So that’s what I did.
And yes, it was hard and took some time to get comfortable with. But slowly, and eventually more sure-footedly, I did it, and put it into practice more and more.
I spent time on myself, finding out who I really was and all the things that made me, me. What my goals were, how I felt about different things, how resilient I actually was, how smart and capable I was, and how much fun I could actually have in life.
I realized that I had so many options, so many choices, and so much influence on how I felt and how my life went. And I wasn’t actually afraid of being alone or any of the other things I thought I feared.
And when it came to my partner, I realized I could do the things I needed to do, and he was just fine. Boundaries were made, changes were made, and work was done on my end. And it’s a practice I continue to this day.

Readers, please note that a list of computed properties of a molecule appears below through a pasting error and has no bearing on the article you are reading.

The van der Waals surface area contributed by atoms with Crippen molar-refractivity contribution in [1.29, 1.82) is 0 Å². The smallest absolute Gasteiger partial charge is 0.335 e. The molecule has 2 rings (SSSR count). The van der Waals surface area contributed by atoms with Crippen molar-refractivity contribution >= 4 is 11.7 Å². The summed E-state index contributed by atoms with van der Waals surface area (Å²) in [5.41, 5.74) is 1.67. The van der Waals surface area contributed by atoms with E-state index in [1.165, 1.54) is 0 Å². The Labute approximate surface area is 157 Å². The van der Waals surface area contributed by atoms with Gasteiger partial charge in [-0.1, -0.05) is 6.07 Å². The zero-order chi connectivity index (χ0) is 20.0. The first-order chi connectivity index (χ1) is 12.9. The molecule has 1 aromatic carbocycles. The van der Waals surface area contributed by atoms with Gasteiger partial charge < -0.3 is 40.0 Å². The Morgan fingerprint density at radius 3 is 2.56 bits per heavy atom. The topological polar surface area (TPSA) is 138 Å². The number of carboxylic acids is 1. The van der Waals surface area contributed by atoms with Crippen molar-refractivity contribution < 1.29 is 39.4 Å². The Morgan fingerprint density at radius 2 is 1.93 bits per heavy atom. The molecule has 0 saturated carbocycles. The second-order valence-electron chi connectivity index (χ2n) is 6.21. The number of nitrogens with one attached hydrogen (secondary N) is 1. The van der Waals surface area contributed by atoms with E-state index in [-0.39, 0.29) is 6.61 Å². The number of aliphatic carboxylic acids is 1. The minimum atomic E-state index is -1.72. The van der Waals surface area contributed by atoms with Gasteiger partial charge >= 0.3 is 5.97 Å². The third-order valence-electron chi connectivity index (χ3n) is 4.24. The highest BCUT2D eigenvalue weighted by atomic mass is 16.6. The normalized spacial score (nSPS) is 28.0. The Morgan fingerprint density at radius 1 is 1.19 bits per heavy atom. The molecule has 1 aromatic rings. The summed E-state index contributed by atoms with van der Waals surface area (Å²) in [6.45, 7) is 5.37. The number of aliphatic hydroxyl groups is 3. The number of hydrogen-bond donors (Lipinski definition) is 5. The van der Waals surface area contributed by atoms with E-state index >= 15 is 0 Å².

Now, the second part is called “doing”, and the quotes are there for a reason. Because, it’s not all about actual action. Sometimes, it’s the complete opposite.
For me, I was actually doing too much in my life, and so the doing part was putting focus on non-doing. I was doing the focus on doing less, or doing nothing at all. I stopped trying to control my partner and my outside life, and let go of actions that supported the idea of control.
Instead, I let life happen as it was meant to, and only adjusted my actions in accordance to my own personal feelings and what was best for me. For example, I didn’t call my partner everyday while he was in rehab to get updates from every staff member I could. Instead, I let him have his time for recovery while I had mine, and made the decision to visit him if it worked out with what I was doing at the time.